One of the wonderful phenomena of the past few years has been the emergence of Wikipedia as an incredible reference for just about anything. If you've heard Wikipedia's founder Jimmy Wales speak (for example watch this 20 minute video from July 2005), you've also heard about Wikipedia's vibrant community, how 50% of the edits are done by just over 500 people and 75% of the edits are done by less than 1500 people.
It appears these statistics, while true, are very misleading!
Aaron Swartz has looked at who actually provides the most content and it's very different from who makes the edits. First Aaron was just looking at specific articles, initially the article on Alan Alda. But then he wrote a program to examine the Wikipedia archives and extract statistics. He's written a very comprehensive article, but in summary:
If you just count edits, it appears the biggest contributors to the Alan Alda article (7 of the top 10) are registered users who (all but 2) have made thousands of edits to the site. Indeed, #4 has made over 7,000 edits while #7 has over 25,000. In other words, if you use Wales's methods, you get Wales's results: most of the content seems to be written by heavy editors.
But when you count letters, the picture dramatically changes: few of the contributors (2 out of the top 10) are even registered and most (6 out of the top 10) have made less than 25 edits to the entire site. In fact, #9 has made exactly one edit -- this one! With the more reasonable metric -- indeed, the one Wales himself said he planned to use in the next revision of his study -- the result completely reverses.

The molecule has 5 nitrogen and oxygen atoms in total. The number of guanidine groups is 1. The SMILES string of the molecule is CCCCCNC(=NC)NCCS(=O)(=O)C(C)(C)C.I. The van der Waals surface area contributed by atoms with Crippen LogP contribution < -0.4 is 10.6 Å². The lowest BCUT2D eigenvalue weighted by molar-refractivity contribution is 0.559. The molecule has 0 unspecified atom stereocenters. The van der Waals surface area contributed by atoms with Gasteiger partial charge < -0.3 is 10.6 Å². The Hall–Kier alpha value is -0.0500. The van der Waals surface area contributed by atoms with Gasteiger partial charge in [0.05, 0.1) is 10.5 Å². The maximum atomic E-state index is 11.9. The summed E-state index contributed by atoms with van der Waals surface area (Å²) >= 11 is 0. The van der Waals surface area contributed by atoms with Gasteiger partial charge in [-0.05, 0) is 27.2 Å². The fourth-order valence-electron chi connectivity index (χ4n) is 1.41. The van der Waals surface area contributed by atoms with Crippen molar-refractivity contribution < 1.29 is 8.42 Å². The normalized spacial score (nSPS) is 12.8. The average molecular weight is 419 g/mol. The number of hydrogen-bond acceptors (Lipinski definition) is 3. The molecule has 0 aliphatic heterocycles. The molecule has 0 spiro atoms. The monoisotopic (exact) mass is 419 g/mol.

When you put it all together, the story become clear: an outsider makes one edit to add a chunk of information, then insiders make several edits tweaking and reformatting it. In addition, insiders rack up thousands of edits doing things like changing the name of a category across the entire site -- the kind of thing only insiders deeply care about. As a result, insiders account for the vast majority of the edits. But it's the outsiders who provide nearly all of the content.
Aaron's a smart guy. As a teenager he co-authored RSS 1.0, worked on the W3C's RDF 1.0 Working Group and wrote RFC 3870. Then he went to Stanford for a year before dropping out to become an entrepreneur. I'm impressed he has the time to work on Wikipedia. He's currently running for a seat on the Wikimedia Foundation Board.
Of course his article raises all sorts of governance issues for the Wikimedia Foundation. Today, you have to have made over 400 edits in order to qualify to vote for members of the board of Wikimedia Foundation, i.e. only the editors can vote, not the folks who are actually contributing most of the content. And not me whose contributions are very minor. What's critical is that it remains easy and rewarding for stray individuals to add content. I certainly hope the Wikipedia inner circle takes note of Aaron's data.